Shalom Charles Malka*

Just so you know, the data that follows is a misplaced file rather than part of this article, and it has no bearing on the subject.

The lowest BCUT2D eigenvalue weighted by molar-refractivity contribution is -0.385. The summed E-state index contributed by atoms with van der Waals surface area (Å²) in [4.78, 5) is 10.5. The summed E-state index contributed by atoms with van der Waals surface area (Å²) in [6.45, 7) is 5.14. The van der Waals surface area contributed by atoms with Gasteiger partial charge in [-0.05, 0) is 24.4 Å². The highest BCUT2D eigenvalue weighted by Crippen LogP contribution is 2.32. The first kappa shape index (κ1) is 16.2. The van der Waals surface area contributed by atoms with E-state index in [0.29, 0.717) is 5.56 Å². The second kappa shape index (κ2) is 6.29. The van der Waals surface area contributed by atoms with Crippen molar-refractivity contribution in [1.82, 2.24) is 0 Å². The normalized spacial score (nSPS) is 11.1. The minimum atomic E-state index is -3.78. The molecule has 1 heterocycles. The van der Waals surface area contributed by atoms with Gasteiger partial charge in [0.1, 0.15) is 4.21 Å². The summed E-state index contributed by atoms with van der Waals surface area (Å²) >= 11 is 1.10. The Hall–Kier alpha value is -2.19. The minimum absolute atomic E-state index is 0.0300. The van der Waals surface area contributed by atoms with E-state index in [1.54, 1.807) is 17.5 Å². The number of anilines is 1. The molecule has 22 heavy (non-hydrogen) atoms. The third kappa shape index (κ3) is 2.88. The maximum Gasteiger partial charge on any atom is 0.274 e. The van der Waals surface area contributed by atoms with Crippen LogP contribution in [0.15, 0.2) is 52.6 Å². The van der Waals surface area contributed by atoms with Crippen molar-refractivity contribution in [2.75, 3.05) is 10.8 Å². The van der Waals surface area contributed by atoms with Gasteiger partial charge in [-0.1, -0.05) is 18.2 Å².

Very few of us could have predicted the long-term trends that have been created anew, or accelerated by the pandemic, and that promised to linger for years to come. Consider the impact of three such developments the shift to work from home, remote learning, and the change in consumer behavior. It is likely that no one foresaw the massive migration, still unfolding, that has been taking place during the last three years as a consequence of the shift to work from home. Remote work meant the end of being compelled to reside closer to a workplace; it enabled many to relocate to other desired parts of the country. Similarly, very few predicted the negative effects that the shift to remote learning would have on student performance, and on the financial health of many institutions of higher learning. It is estimated that universities’ debt burden exceeded $300 billion. A drop in enrollment coupled with a drop in room-and-board revenue from students who preferred remote learning, and a shrinking pool of foreign students accounted for the institutions’ losses. And, with the change in consumer’s behavior that is still evolving, the future of the Mall as a premier American icon is in danger.